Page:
Department of Health and Human Services' logo Department of Health and Human Services

Public Health Service
Food and Drug Administration
  Seattle District
Pacific Region
22201 23rd Drive SE
Bothell, WA 98021-4421
Telephone: 425-486-8788
FAX: 425-483-4996

November 6, 2009


In reply refer to Warning Letter SEA 10-06

Dale H. Grose, President
Dynamic Nutritional Associates
19456 State Road 971
Chelan, Washington 98816


Dear Mr. Grose:

This letter is to advise you that the United States Food and Drug Administration (FDA or Agency) has reviewed your firm's website and online product catalog at FDA also reviewed your firm's labeling and marketing information for products including: D-17 Tumorell, D-24 Pneumell, D-33 Spasmonell, D-40 Peranemiol, D-46 Goutinol, D-48 Pulmonon, and D-62 Rubilin. Based on our review of your website, including your online product catalog, and the labeling for these products, these products are misbranded under sections 503 and 301 of the Federal Food, Drug, and Cosmetic Act (the Act) (21 U.S.C. §§ 353 and 331), as described below.

Products and associated statements on the immediate container labels that document the intended uses of your products include, but are not limited to the following:

In addition to the above regarding the intended uses of these products, your product catalog makes additional statements regarding the products' intended uses including, but not limited to:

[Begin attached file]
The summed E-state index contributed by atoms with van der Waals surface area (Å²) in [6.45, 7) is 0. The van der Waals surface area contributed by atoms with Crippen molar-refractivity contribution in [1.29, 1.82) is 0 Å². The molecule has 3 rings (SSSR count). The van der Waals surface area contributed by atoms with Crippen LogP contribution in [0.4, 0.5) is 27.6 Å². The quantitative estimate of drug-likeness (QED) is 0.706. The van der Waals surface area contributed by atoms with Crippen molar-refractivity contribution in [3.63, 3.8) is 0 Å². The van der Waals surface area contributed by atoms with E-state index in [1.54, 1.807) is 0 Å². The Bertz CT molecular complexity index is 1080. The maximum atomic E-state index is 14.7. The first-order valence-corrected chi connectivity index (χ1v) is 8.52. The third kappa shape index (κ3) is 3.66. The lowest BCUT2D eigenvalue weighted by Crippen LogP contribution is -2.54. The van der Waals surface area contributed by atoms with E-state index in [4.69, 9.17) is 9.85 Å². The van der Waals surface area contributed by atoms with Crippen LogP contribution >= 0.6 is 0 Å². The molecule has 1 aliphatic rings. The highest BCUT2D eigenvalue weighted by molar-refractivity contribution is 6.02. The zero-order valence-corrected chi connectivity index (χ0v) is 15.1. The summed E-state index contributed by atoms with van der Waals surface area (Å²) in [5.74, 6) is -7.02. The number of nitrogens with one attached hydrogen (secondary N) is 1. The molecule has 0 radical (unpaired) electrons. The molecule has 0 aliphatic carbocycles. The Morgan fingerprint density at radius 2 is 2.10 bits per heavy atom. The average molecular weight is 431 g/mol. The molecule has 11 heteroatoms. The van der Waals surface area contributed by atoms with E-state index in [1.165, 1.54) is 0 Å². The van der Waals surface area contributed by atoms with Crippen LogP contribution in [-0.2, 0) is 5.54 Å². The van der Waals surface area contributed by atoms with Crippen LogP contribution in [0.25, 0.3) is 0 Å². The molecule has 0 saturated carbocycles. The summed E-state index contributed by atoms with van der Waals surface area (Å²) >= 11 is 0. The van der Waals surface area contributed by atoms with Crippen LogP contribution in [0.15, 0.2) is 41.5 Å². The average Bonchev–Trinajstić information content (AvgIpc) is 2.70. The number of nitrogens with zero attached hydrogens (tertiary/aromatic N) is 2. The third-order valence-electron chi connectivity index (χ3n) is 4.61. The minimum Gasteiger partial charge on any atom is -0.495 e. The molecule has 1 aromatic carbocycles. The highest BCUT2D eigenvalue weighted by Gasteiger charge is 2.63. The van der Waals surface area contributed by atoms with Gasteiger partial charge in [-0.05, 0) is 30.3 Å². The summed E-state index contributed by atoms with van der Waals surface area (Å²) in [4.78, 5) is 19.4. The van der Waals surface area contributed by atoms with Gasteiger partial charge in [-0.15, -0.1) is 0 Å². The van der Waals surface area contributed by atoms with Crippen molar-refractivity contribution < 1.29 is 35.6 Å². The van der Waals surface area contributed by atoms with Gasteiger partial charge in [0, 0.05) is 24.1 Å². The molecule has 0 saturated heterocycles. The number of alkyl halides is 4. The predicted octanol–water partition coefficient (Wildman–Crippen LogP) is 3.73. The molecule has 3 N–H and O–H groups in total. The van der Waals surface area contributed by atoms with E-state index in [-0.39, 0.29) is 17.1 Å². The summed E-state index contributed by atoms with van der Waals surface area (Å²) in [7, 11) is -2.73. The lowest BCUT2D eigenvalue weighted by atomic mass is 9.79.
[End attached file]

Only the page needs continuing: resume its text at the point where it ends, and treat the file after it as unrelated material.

Based on the above labeling and claims, these products are drugs under section 201 (g)(1)(B) of the Act (21 U.S.C. § 321 (g)(1)(B)), because they are intended for use in the diagnosis, cure, mitigation, treatment, or prevention of disease in man, and under section 201 (g)(1)(C) of the Act (21 U.S.C. § 321 (g)(1)(C)), because they are intended to affect the structure or any function of the body.

Section 503(b)(1) of the Act (21 U.S.C. 353(b)(1)) identifies criteria for determining the prescription status of a product. The products listed above are prescription drugs within the meaning of section 503(b)(1) of the Act because they are intended to treat diseases that require diagnosis and treatment by a physician or are intended to provide treatment for symptoms usually caused by an underlying disease process that requires diagnosis and treatment by a physician.

Because they may be dispensed only by prescription of a licensed practitioner, these products are misbranded under section 503(b)(4) of the Act (21 U.S.C. § 353(b)(4)) in that their labels fail to bear the symbol, "Rx only." 1 Your marketing of these misbranded products violates sections 301(a) and (k) of the Act (21 U.S.C. §§ 331 (a) and (k)).

We recognize that these products are labeled as homeopathic drugs with active ingredients measured in homeopathic strengths. 2 The definition of "drug" in section 201 (g)(1) of the Act (21 U.S.C. § 321 (g)(1)) includes articles recognized in the official Homeopathic Pharmacopeia of the United States (HPUS), or any supplement to it. Homeopathic drugs are subject to the same regulatory requirements as other drugs; nothing in the Act exempts homeopathic drugs from any of the requirements related to adulteration, labeling, misbranding, or approval. We acknowledge that many homeopathic drugs are manufactured and distributed without FDA approval under enforcement policies set out in the Agency's Compliance Policy Guide entitled, "Conditions Under Which Homeopathic Drugs May be Marketed (CPG 7132.15)" (the CPG). As its title suggests, the CPG identifies specific conditions under which homeopathic drugs may ordinarily be marketed; thus, in order to fall under the enforcement policies set forth in the CPG, a homeopathic product must meet the' conditions set forth in the CPG. One of those conditions is compliance with section 503(b) of the Act. Under the CPG, only homeopathic products intended solely for self-limiting disease conditions amenable to self-diagnosis (of symptoms) and treatment may be marketed OTC.